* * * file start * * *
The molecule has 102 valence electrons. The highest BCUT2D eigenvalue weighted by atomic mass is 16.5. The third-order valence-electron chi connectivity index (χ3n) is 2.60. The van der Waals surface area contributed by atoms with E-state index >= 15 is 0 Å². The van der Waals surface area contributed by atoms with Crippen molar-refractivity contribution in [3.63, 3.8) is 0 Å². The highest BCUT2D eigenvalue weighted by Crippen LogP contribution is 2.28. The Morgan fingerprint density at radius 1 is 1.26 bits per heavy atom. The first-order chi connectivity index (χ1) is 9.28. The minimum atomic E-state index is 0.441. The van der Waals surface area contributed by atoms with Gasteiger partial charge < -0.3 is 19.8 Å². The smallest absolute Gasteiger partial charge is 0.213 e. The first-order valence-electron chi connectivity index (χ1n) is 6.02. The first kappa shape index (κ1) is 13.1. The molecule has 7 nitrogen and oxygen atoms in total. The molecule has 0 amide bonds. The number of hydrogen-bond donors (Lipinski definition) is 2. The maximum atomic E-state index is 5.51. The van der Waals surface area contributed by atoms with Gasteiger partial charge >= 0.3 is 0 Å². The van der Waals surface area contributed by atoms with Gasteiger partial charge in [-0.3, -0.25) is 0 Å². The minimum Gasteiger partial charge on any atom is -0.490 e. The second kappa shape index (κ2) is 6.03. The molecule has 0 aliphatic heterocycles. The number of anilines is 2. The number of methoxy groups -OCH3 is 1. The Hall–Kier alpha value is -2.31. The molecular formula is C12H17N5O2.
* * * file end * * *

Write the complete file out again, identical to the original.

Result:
The molecule has 102 valence electrons. The highest BCUT2D eigenvalue weighted by atomic mass is 16.5. The third-order valence-electron chi connectivity index (χ3n) is 2.60. The van der Waals surface area contributed by atoms with E-state index >= 15 is 0 Å². The van der Waals surface area contributed by atoms with Crippen molar-refractivity contribution in [3.63, 3.8) is 0 Å². The highest BCUT2D eigenvalue weighted by Crippen LogP contribution is 2.28. The Morgan fingerprint density at radius 1 is 1.26 bits per heavy atom. The first-order chi connectivity index (χ1) is 9.28. The minimum atomic E-state index is 0.441. The van der Waals surface area contributed by atoms with Gasteiger partial charge < -0.3 is 19.8 Å². The smallest absolute Gasteiger partial charge is 0.213 e. The first-order valence-electron chi connectivity index (χ1n) is 6.02. The first kappa shape index (κ1) is 13.1. The molecule has 7 nitrogen and oxygen atoms in total. The molecule has 0 amide bonds. The number of hydrogen-bond donors (Lipinski definition) is 2. The maximum atomic E-state index is 5.51. The van der Waals surface area contributed by atoms with Gasteiger partial charge >= 0.3 is 0 Å². The van der Waals surface area contributed by atoms with Gasteiger partial charge in [-0.3, -0.25) is 0 Å². The minimum Gasteiger partial charge on any atom is -0.490 e. The second kappa shape index (κ2) is 6.03. The molecule has 0 aliphatic heterocycles. The number of anilines is 2. The number of methoxy groups -OCH3 is 1. The Hall–Kier alpha value is -2.31. The molecular formula is C12H17N5O2.